Among sources on the Holocaust, survivor testimonies are the least replaceable and most complex, reflecting both the personality of the narrator and the conditions and perceptions prevailing at the time of narration. Scholars, despite their aim to challenge memory and fill its gaps, often use testimonies uncritically or selectively-mining them to support generalizations. This book represents a departure, bringing Holocaust experts Atina Grossmann, Konrad Kwiet, Wendy Lower, J rgen Matth us, and Nechama Tec together to analyze the testimony of one Holocaust survivor. Born in Bratislava at the end of World War I, Helen "Zippi" Spitzer Tichauer was sent to Auschwitz in 1942. One of the few early arrivals to survive the camp and the death marches, she met her future husband in a DP camp, and they moved to New York in the 1960s. Beginning in 1946, Zippi devoted many hours to talking with a small group of scholars about her life. Her wide-ranging interviews are uniquely suited to raise questions on the meaning and use of survivor testimony. What do we know today about the workings of a death camp? How willing are we to learn from the experiences of a survivor, and how much is our perception preconditioned by standardized images? What are the mechanisms, aims, and pitfalls of storytelling? Can survivor testimonies be understood properly without guidance from those who experienced the events? This book's new, multifaceted approach toward Zippi's unique story combined with the authors' analysis of key aspects of Holocaust memory, its forms and its functions, makes it a rewarding and fascinating read.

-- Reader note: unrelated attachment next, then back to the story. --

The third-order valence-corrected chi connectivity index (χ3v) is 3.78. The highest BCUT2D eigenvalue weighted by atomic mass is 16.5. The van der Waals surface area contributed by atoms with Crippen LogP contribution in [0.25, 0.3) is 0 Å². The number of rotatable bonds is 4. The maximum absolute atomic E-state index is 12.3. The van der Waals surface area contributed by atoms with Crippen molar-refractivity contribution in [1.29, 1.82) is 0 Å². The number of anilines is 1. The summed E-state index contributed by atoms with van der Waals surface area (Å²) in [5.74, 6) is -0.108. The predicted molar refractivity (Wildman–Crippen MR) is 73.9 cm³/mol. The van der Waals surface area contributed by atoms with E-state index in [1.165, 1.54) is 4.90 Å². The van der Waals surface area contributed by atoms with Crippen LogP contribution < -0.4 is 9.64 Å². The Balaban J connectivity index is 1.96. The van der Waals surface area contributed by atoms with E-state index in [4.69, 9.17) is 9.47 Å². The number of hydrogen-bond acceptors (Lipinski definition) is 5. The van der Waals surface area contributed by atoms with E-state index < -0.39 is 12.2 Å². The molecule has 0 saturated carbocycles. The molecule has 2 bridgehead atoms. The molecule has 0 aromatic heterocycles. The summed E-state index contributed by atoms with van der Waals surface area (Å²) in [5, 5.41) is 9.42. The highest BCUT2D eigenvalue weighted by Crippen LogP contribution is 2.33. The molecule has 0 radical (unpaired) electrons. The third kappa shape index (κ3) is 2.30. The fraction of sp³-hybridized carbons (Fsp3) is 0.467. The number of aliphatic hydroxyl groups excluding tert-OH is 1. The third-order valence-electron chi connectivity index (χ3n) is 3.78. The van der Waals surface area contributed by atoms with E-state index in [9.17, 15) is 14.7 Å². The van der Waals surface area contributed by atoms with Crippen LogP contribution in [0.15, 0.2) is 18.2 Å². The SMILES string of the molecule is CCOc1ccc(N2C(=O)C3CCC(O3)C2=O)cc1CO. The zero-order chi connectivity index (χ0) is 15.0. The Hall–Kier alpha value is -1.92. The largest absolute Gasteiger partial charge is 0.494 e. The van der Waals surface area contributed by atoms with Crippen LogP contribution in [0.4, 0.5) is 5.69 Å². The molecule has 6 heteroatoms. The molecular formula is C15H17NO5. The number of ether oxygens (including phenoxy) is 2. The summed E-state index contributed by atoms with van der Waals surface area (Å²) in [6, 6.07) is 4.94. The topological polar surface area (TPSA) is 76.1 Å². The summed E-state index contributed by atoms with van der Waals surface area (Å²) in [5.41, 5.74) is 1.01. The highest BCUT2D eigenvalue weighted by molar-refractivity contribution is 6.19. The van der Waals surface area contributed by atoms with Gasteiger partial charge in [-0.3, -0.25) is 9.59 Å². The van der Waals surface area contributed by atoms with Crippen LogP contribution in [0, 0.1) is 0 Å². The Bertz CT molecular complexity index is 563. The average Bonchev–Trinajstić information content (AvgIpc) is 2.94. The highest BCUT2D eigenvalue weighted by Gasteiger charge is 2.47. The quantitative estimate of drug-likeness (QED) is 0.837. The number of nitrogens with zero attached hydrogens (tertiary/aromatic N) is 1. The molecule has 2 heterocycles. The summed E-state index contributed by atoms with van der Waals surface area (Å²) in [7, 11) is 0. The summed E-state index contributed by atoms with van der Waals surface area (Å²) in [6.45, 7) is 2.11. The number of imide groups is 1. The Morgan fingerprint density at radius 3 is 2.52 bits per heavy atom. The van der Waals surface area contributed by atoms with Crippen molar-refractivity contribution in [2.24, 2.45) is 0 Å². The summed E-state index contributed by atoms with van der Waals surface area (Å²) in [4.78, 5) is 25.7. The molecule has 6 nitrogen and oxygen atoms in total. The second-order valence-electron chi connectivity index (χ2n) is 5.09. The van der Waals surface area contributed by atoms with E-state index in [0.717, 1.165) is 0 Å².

About the Author
J rgen Matth us is the Director, Applied Research, Center for Advanced Holocaust Studies, at the U.S. Holocaust Memorial Museum.
Table of ContentsForeword
Introduction: What Does it Mean? Holocaust Testimony and the Story of Helen "Zippi" Tichauer
Chapter 1: Designing Survival: A Graphic Artist in Birkenau
Chapter 2: Recapturing the Past: Individuality and Cooperation in Auschwitz
Chapter 3: Displacing Memory: The Transformations of an Early Interview
J rgen Matth us
Chapter 4: Living On: Remembering Feldafing
Chapter 5: Distant Encounter: An Auschwitz Survivor in the College Classroom
Conclusion: What Have We Learned?
Appendix: English Translation of an Interview
Conducted by David Boder with Helen Tichauer
About the Contributors